Outlook object properties, methods and events. The author enumerates all of them, no explanation. For example, page 170, about UserProperties and UserProperty, I saw a lot of these properties in his sample codes, but there are never any explanation what are these!

When he explained things, most are self-explanatory. For example in page 82 about "Setting the Actions for a Rule", he wrote"

Return to Sender - This action sends an item e-mailed to a folder back to a sender....

Delete - This action deletes an item...

Reply - With This action sends an automatic reply...

Forward - This action forwards all messages...

He shows how to create custom field (it's easy) but never explained how to access them programmatically.

It will take a whole book as big as this one to comment how disappointing this book is. It is much better to search msdn than read this book.
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12 of 14 people found the following review helpful By Scott Stewart on January 9, 2005
Format: Hardcover
After purchasing this book and skimming through all of it while reading the sections I was interested in more thoroughly (VBScript and Custom Forms), and then going through everything a 2nd time, I was extremely disappointed.

I found the Author was not thorough at all when going over the Outlook Library objects, methods, and properties. I was constantly going to the MSDN site to fill in the gaps. The sample code was also quite limited I thought.

In my entire life, this book is the only book I have ever taken back to the store for a refund. I instead purchased the QUE book written by Patricia Cardoza, which I have found to be far more to my liking.
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7 of 8 people found the following review helpful By Olivier Langlois on November 12, 2006
Format: Hardcover
I have been disappointed by this book. I wanted it mostly to learn how to program Outlook. When I started reading it, I have realized that only a small portion of it was dedicated to Outlook. Perhaps that I am harsh against the book value because I am not part of the intended readers but I guess that even readers interested to programming Exchange would not find much value of this book. I am saying so because the book is huge close to a thousand pages but it sounds like a cut and paste of the Exchange programmer user manual. When I purchase a book like this one, I expect it to be a complement to the product documentation, to give a better insight of how and why a given software works like it does. This book does not deliver up to these expectations. The best Outlook programming book that I have found is: Microsoft Outlook Programming, Jumpstart for Administrators, Developers, and Power Users. Skip this one.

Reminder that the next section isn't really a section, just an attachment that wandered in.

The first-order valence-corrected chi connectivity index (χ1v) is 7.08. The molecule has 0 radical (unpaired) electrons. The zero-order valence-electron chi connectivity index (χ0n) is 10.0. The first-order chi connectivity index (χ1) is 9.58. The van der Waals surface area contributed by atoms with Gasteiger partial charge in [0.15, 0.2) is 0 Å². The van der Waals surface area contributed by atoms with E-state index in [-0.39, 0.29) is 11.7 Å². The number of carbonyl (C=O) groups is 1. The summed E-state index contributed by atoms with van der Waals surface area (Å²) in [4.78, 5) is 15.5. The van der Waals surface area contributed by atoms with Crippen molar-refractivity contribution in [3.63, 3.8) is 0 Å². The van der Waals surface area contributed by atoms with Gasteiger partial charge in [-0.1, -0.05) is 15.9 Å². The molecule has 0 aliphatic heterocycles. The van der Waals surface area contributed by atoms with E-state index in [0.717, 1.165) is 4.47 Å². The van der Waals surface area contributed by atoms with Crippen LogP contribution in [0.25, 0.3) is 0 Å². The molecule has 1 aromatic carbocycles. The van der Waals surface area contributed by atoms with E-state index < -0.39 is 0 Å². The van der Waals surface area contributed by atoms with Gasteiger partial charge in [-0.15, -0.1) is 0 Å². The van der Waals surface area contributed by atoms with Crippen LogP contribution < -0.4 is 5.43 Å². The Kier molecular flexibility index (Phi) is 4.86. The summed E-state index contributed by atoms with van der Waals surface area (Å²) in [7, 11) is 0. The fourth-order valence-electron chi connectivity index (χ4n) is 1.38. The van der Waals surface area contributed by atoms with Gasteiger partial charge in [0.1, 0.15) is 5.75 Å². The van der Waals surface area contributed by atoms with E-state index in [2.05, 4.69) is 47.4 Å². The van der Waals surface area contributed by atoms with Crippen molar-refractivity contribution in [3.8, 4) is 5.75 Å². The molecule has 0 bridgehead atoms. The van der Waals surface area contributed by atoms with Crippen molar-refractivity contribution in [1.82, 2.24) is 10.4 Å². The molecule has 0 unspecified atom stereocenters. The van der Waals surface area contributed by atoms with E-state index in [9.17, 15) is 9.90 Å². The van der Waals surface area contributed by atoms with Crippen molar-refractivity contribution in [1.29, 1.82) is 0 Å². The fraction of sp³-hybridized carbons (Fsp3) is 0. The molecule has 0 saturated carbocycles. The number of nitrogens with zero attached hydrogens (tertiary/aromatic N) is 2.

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2 of 3 people found the following review helpful By Larry on October 31, 2004
Format: Hardcover
I must admint, I never understood how Exchange and Outlook would fit into my applications (I'm a SQL person). However, after reading this book, it opened my eyes to the possibilities of integrating both products into my existing solutions as well as building new collaboration solutions. The book is very in-depth, there are a lot of sample applications and it covers a breadth of topics including Exchange, Outlook, ADSI, SharePoint, Live Communications Server (which I never heard of before!) and other Microsoft technologies. It's a great resource for me and hopefully will be one for you.